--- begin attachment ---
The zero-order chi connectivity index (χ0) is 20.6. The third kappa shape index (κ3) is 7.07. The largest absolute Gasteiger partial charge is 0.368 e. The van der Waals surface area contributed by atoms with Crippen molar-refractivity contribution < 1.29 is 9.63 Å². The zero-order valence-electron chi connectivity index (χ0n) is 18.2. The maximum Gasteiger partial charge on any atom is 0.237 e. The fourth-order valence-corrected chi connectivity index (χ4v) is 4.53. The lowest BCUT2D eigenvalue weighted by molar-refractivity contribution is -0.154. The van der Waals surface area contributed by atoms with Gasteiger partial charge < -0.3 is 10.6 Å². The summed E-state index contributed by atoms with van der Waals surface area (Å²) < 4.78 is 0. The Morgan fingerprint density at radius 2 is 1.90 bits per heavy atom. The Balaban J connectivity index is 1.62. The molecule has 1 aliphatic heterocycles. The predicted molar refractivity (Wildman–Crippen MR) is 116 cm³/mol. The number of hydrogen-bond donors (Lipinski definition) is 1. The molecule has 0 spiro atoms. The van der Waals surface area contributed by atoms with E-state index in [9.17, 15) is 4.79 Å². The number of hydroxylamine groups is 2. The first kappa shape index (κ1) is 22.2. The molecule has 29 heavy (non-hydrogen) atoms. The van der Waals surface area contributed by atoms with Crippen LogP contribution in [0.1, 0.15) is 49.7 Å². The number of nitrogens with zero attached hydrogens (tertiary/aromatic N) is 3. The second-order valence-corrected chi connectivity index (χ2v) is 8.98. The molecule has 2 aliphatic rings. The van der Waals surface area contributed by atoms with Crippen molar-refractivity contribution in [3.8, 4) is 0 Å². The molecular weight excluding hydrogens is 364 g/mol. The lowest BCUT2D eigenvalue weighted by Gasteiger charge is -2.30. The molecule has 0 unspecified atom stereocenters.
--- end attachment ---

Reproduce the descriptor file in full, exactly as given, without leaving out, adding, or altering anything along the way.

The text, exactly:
The zero-order chi connectivity index (χ0) is 20.6. The third kappa shape index (κ3) is 7.07. The largest absolute Gasteiger partial charge is 0.368 e. The van der Waals surface area contributed by atoms with Crippen molar-refractivity contribution < 1.29 is 9.63 Å². The zero-order valence-electron chi connectivity index (χ0n) is 18.2. The maximum Gasteiger partial charge on any atom is 0.237 e. The fourth-order valence-corrected chi connectivity index (χ4v) is 4.53. The lowest BCUT2D eigenvalue weighted by molar-refractivity contribution is -0.154. The van der Waals surface area contributed by atoms with Gasteiger partial charge < -0.3 is 10.6 Å². The summed E-state index contributed by atoms with van der Waals surface area (Å²) < 4.78 is 0. The Morgan fingerprint density at radius 2 is 1.90 bits per heavy atom. The Balaban J connectivity index is 1.62. The molecule has 1 aliphatic heterocycles. The predicted molar refractivity (Wildman–Crippen MR) is 116 cm³/mol. The number of hydrogen-bond donors (Lipinski definition) is 1. The molecule has 0 spiro atoms. The van der Waals surface area contributed by atoms with E-state index in [9.17, 15) is 4.79 Å². The number of hydroxylamine groups is 2. The first kappa shape index (κ1) is 22.2. The molecule has 29 heavy (non-hydrogen) atoms. The van der Waals surface area contributed by atoms with Crippen LogP contribution in [0.1, 0.15) is 49.7 Å². The number of nitrogens with zero attached hydrogens (tertiary/aromatic N) is 3. The second-order valence-corrected chi connectivity index (χ2v) is 8.98. The molecule has 2 aliphatic rings. The van der Waals surface area contributed by atoms with Crippen molar-refractivity contribution in [3.8, 4) is 0 Å². The molecular weight excluding hydrogens is 364 g/mol. The lowest BCUT2D eigenvalue weighted by Gasteiger charge is -2.30. The molecule has 0 unspecified atom stereocenters.